Vincent Barrett , 4921 Highland, said it is imperative that the Council have a documented plan as to specifics regarding returning that lot to a park. He said the costs should also be figured in.

Buona Beef Left Turning Movements. Attorney Blondin said when the special use was approved for Buona Beef there were traffic restrictions placed for turning movements onto Downers Drive. Since this requires the installation of a traffic sign on private property, an agreement and ordinance is necessary. He said that Buona Beef has had its grand opening and it is now appropriate to approve the agreement as previously drafted, as well as the proposed ordinance.

Community Arts Access Regranting Program to the Hinsdale Center for the Arts. The Manager said staff recommends submission of this grant. The Hinsdale Center for the Arts is committed to facilitating appreciation of the arts. The funds would assist in supporting three performances of The Fantastic Toy Shop by Midwest Ballet Theatre. The contracted cost for these three performances is $1,500.00 and the grant requires at least a 50% match. Staff recommends approving the resolution.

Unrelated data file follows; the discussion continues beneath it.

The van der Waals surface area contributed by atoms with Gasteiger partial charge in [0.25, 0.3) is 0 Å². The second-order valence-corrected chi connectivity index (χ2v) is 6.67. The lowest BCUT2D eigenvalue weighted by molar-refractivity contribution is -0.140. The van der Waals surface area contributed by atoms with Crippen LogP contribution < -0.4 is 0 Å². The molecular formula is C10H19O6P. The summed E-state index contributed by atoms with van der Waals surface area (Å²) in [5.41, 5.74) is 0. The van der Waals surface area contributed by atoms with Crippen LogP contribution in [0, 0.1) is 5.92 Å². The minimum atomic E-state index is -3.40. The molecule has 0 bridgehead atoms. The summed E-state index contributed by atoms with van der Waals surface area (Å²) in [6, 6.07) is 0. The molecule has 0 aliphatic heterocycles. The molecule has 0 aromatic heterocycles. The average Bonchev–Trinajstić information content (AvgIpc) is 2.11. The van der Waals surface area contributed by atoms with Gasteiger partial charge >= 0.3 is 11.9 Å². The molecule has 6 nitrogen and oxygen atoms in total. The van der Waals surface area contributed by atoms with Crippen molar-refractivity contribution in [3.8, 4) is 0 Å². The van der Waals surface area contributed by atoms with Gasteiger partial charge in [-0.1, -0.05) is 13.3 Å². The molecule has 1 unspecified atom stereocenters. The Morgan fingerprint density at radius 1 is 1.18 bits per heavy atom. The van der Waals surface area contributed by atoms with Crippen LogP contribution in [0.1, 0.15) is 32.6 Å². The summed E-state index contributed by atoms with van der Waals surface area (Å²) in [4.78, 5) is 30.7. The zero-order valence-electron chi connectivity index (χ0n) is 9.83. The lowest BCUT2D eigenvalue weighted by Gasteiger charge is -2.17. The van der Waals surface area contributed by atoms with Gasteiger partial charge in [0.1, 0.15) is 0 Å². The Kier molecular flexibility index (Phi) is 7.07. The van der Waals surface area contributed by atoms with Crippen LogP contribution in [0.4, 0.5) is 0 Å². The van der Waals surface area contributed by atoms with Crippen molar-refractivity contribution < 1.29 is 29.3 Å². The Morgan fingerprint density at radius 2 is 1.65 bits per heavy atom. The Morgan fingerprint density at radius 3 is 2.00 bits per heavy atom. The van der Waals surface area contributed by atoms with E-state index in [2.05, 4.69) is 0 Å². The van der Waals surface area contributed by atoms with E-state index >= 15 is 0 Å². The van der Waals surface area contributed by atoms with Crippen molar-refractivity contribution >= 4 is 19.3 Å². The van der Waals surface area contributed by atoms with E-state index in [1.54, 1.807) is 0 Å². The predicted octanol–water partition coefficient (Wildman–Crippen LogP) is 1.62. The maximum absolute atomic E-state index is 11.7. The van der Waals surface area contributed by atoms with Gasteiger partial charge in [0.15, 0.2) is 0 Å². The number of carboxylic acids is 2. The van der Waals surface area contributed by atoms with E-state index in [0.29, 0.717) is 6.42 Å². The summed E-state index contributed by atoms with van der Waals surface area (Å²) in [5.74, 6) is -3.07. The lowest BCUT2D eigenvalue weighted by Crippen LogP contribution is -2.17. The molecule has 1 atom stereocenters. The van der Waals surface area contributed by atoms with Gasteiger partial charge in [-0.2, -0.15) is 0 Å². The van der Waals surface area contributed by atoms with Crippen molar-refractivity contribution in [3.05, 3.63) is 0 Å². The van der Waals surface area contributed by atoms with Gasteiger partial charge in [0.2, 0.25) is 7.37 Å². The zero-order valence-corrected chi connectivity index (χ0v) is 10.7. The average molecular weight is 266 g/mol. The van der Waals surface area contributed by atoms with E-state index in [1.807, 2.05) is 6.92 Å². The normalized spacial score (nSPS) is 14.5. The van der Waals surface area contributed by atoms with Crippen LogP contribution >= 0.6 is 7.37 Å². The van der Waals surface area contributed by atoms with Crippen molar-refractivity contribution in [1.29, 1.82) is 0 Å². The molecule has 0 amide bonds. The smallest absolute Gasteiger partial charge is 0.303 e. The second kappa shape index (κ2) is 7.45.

Text Amendments: Animal/Surgical Offices. The Manager said this would allow animal surgical offices to be allowed in B-2 zoning districts with four conditions of use. The use must be entirely within an enclosed building, waste disposal must be conducted within the OSHA regulations, treatment be limited to primarily domestic animals, and if treatment of dangerous animals occurs, it is subject to the requirements of Chapter 5 of the Municipal Code regarding such animals.

Commissioner Tully said that B-3 allows animal hospitals but does not define what that is. The B-2 district does not allow animal hospitals. His concern is the lack of consistency regarding definitions of veterinary hospitals, and/or other terms in the Code. He has no problem with this recommendation, but suggested that if it is passed, Section 5-27 be amended to include animal/surgical offices. He said Section 5-27 does include dangerous animals.